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ORIGINAL ARTICLE
Year : 2011  |  Volume : 133  |  Issue : 3  |  Page : 322-325

Dengue disease status in Chennai (2006-2008): A retrospective analysis


Department of Virology, King Institute of Preventive Medicine, Chennai, India

Date of Submission27-May-2010
Date of Web Publication6-Apr-2011

Correspondence Address:
K Kaveri
Deputy Director, Department of Virology, King Institute of Preventive Medicine, Guindy, Chennai 600 032
India
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Source of Support: None, Conflict of Interest: None


PMID: 21441688

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   Abstract 

Background & objectives: Dengue is one of the most important Arboviral diseases in man with outbreaks in Southeast Asia and India. We report a retrospective analysis of the dengue positivity in the referred samples for three years period (2006 to 2008) at the Department of Virology, King Institute of Preventive Medicine, Chennai, Tamil Nadu, India.
Methods: Serum samples from 1593 suspected cases (968 male and 625 female) were obtained. Of the 1593 cases screened, 1204 (75.5%) were paediatric cases and 389 (24.4%) adults. The samples were subjected to MAC ELISA and IgG ELISA.
Results: Of the 968 patients, 686 (43.0%) were positive, of which 579 (84.0%) were in the paediatric age group (<14 yr) and 107 (15.5%) were adults. The IgM positivity being 356 (36.7%) in males and 330 (52.8%) in females. Of the 686 positives, 113 (16.47%) were positive for both IgM and IgG denoting secondary infection. There was a noticeable increased occurrence during the cooler months and during the monsoon and post-monsoon months.
Interpretation & conclusion: The dengue IgM seropositivity among the suspected cases indicates active dengue virus activity. Increase in the probable secondary infections especially in a country like ours where multiple serotypes are prevalent raises concern over probable increase in the incidence of the more serious DHF/DSS. Studies need to be done to identify circulating serotypes of dengue virus to design preventive strategies.

Keywords: Dengue-arboviral infection - dengue haemorrhagic fever (DHF) - dengue shock syndrome (DSS)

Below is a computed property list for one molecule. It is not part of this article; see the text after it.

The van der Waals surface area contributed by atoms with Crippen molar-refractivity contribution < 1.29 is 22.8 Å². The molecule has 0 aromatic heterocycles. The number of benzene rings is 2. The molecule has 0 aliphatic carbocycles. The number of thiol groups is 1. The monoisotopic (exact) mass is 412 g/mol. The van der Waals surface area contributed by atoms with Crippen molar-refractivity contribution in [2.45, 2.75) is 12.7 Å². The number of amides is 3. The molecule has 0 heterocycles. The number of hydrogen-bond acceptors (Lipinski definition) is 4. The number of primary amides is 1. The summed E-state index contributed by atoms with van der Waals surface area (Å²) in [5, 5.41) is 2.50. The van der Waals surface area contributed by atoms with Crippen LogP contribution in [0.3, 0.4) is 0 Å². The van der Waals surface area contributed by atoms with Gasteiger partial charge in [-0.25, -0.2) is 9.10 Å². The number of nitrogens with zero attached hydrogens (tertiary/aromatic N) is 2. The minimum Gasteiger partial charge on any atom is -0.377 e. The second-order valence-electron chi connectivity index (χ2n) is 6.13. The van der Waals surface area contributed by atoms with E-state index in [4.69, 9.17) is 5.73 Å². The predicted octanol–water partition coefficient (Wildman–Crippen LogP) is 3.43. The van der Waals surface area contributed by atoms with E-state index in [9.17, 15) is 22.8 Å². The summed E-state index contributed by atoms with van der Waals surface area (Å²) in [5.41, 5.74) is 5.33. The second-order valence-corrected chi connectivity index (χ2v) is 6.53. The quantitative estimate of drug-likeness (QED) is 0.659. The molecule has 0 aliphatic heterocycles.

How to cite this article:
Gunasekaran P, Kaveri K, Mohana S, Arunagiri K, Babu BS, Priya P P, Kiruba R, Kumar V S, Sheriff A K. Dengue disease status in Chennai (2006-2008): A retrospective analysis. Indian J Med Res 2011;133:322-5

How to cite this URL:
Gunasekaran P, Kaveri K, Mohana S, Arunagiri K, Babu BS, Priya P P, Kiruba R, Kumar V S, Sheriff A K. Dengue disease status in Chennai (2006-2008): A retrospective analysis. Indian J Med Res [serial online] 2011 [cited 2019 Dec 12];133:322-5. Available from: http://www.ijmr.org.in/text.asp?2011/133/3/322/78378

Outbreaks of illness clinically resembling dengue fever (DF) have been there ever since 1779 in Java, Indonesia. Similar epidemics of dengue like illness occurred at 10-30 yr interval. Now the spread has been accelerated by the advent of frequent air travel [1] . Majority of the infections are asymptomatic and the clinical manifestations occur in two forms- classical dengue fever and dengue haemorrhagic fever/dengue shock syndrome (DHF/DSS). DHF/DSS are uncommon in individuals above 15 years and are more common in secondary infections [2],[3],[4] . Several virus- and host-specific factors have been suggested to correlate with severe disease outcome, which are mostly associated with secondary infections [3],[4] .

Dengue infection has been known to be endemic in India for over two centuries, as a benign and self-limiting disease. One of the largest outbreaks in north India occurred in Delhi and adjoining areas in the 1996 which was mainly due to dengue-2 virus [5] . Thereafter, in 2003, another outbreak occurred in Delhi and all four dengue virus serotypes were found to be co-circulating [6],[7],[8] . However, dengue-3 was reported to predominate in certain parts of North India in 2003 [9] . In the following years (2004 and 2005), though outbreaks did not occur but a high number of cases of suspected dengue infection were reported during rainy season. The seasonality of transmission of dengue showed increased activity during monsoon and post monsoon. These findings indicate that during epidemic as well as non-epidemic years, dengue infections are mostly seen in monsoon and post-monsoon season.

Dengue has been rampant in parts of Tamil Nadu in the past two decades. The prevalence of dengue vector and silent circulation of dengue viruses have been detected in rural and urban Tamil Nadu, which is ever increasing [10] .